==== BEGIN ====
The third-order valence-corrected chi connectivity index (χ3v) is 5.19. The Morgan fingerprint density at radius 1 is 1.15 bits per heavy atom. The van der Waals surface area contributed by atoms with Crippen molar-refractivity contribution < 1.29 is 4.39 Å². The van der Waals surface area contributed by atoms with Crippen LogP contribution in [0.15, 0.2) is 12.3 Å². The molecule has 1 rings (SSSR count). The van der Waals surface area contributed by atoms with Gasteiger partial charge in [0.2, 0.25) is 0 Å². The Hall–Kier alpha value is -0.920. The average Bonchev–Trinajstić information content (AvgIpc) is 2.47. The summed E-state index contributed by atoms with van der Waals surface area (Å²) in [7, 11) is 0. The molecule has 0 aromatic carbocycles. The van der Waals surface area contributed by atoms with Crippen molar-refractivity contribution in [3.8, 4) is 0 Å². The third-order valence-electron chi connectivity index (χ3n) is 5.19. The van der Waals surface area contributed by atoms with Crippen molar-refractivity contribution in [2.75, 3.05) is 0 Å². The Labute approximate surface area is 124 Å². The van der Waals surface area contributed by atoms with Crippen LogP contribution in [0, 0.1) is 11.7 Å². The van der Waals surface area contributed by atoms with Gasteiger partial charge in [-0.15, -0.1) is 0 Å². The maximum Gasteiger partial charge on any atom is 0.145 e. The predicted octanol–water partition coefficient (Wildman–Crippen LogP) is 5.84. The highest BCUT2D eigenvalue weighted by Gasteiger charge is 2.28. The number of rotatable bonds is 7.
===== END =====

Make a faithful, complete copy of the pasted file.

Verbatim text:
The third-order valence-corrected chi connectivity index (χ3v) is 5.19. The Morgan fingerprint density at radius 1 is 1.15 bits per heavy atom. The van der Waals surface area contributed by atoms with Crippen molar-refractivity contribution < 1.29 is 4.39 Å². The van der Waals surface area contributed by atoms with Crippen LogP contribution in [0.15, 0.2) is 12.3 Å². The molecule has 1 rings (SSSR count). The van der Waals surface area contributed by atoms with Gasteiger partial charge in [0.2, 0.25) is 0 Å². The Hall–Kier alpha value is -0.920. The average Bonchev–Trinajstić information content (AvgIpc) is 2.47. The summed E-state index contributed by atoms with van der Waals surface area (Å²) in [7, 11) is 0. The molecule has 0 aromatic carbocycles. The van der Waals surface area contributed by atoms with Crippen molar-refractivity contribution in [3.8, 4) is 0 Å². The third-order valence-electron chi connectivity index (χ3n) is 5.19. The van der Waals surface area contributed by atoms with Crippen molar-refractivity contribution in [2.75, 3.05) is 0 Å². The Labute approximate surface area is 124 Å². The van der Waals surface area contributed by atoms with Crippen LogP contribution in [0, 0.1) is 11.7 Å². The van der Waals surface area contributed by atoms with Gasteiger partial charge in [-0.15, -0.1) is 0 Å². The maximum Gasteiger partial charge on any atom is 0.145 e. The predicted octanol–water partition coefficient (Wildman–Crippen LogP) is 5.84. The highest BCUT2D eigenvalue weighted by Gasteiger charge is 2.28. The number of rotatable bonds is 7.